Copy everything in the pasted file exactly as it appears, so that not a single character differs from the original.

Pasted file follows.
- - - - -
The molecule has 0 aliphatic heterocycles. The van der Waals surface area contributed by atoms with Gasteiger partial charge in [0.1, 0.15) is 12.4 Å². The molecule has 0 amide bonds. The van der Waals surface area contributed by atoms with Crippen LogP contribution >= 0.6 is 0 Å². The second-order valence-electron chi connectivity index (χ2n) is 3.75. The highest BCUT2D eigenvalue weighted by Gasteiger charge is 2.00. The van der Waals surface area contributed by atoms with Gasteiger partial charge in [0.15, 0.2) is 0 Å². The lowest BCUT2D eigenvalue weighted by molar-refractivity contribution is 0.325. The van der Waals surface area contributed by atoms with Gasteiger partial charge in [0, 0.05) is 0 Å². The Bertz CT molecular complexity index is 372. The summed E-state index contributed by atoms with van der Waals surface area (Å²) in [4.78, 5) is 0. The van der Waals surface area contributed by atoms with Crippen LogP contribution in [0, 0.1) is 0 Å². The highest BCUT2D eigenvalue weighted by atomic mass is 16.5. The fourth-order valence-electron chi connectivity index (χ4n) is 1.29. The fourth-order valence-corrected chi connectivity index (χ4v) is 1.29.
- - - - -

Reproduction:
The molecule has 0 aliphatic heterocycles. The van der Waals surface area contributed by atoms with Gasteiger partial charge in [0.1, 0.15) is 12.4 Å². The molecule has 0 amide bonds. The van der Waals surface area contributed by atoms with Crippen LogP contribution >= 0.6 is 0 Å². The second-order valence-electron chi connectivity index (χ2n) is 3.75. The highest BCUT2D eigenvalue weighted by Gasteiger charge is 2.00. The van der Waals surface area contributed by atoms with Gasteiger partial charge in [0.15, 0.2) is 0 Å². The lowest BCUT2D eigenvalue weighted by molar-refractivity contribution is 0.325. The van der Waals surface area contributed by atoms with Gasteiger partial charge in [0, 0.05) is 0 Å². The Bertz CT molecular complexity index is 372. The summed E-state index contributed by atoms with van der Waals surface area (Å²) in [4.78, 5) is 0. The van der Waals surface area contributed by atoms with Crippen LogP contribution in [0, 0.1) is 0 Å². The highest BCUT2D eigenvalue weighted by atomic mass is 16.5. The fourth-order valence-electron chi connectivity index (χ4n) is 1.29. The fourth-order valence-corrected chi connectivity index (χ4v) is 1.29.